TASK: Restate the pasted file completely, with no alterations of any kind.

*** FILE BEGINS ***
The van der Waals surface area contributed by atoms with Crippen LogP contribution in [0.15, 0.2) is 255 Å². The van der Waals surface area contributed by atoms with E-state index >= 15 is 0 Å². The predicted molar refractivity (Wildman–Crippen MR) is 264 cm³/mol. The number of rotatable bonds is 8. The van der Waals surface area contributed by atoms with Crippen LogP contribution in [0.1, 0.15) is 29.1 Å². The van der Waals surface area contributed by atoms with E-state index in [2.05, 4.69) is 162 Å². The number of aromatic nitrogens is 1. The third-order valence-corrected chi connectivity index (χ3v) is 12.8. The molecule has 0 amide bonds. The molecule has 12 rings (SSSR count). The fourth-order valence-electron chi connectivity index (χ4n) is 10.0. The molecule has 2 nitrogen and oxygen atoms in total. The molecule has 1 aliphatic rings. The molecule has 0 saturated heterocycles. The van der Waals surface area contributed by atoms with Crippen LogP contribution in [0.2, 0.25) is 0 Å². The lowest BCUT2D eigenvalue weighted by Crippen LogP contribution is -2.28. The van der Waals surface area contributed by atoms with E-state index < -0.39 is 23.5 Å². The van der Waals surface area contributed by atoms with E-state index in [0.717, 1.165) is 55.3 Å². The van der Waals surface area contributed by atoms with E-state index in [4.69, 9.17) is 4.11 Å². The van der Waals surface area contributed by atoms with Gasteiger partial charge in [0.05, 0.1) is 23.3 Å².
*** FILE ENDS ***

The van der Waals surface area contributed by atoms with Crippen LogP contribution in [0.15, 0.2) is 255 Å². The van der Waals surface area contributed by atoms with E-state index >= 15 is 0 Å². The predicted molar refractivity (Wildman–Crippen MR) is 264 cm³/mol. The number of rotatable bonds is 8. The van der Waals surface area contributed by atoms with Crippen LogP contribution in [0.1, 0.15) is 29.1 Å². The van der Waals surface area contributed by atoms with E-state index in [2.05, 4.69) is 162 Å². The number of aromatic nitrogens is 1. The third-order valence-corrected chi connectivity index (χ3v) is 12.8. The molecule has 0 amide bonds. The molecule has 12 rings (SSSR count). The fourth-order valence-electron chi connectivity index (χ4n) is 10.0. The molecule has 2 nitrogen and oxygen atoms in total. The molecule has 1 aliphatic rings. The molecule has 0 saturated heterocycles. The van der Waals surface area contributed by atoms with Crippen LogP contribution in [0.2, 0.25) is 0 Å². The lowest BCUT2D eigenvalue weighted by Crippen LogP contribution is -2.28. The van der Waals surface area contributed by atoms with E-state index < -0.39 is 23.5 Å². The van der Waals surface area contributed by atoms with E-state index in [0.717, 1.165) is 55.3 Å². The van der Waals surface area contributed by atoms with E-state index in [4.69, 9.17) is 4.11 Å². The van der Waals surface area contributed by atoms with Gasteiger partial charge in [0.05, 0.1) is 23.3 Å².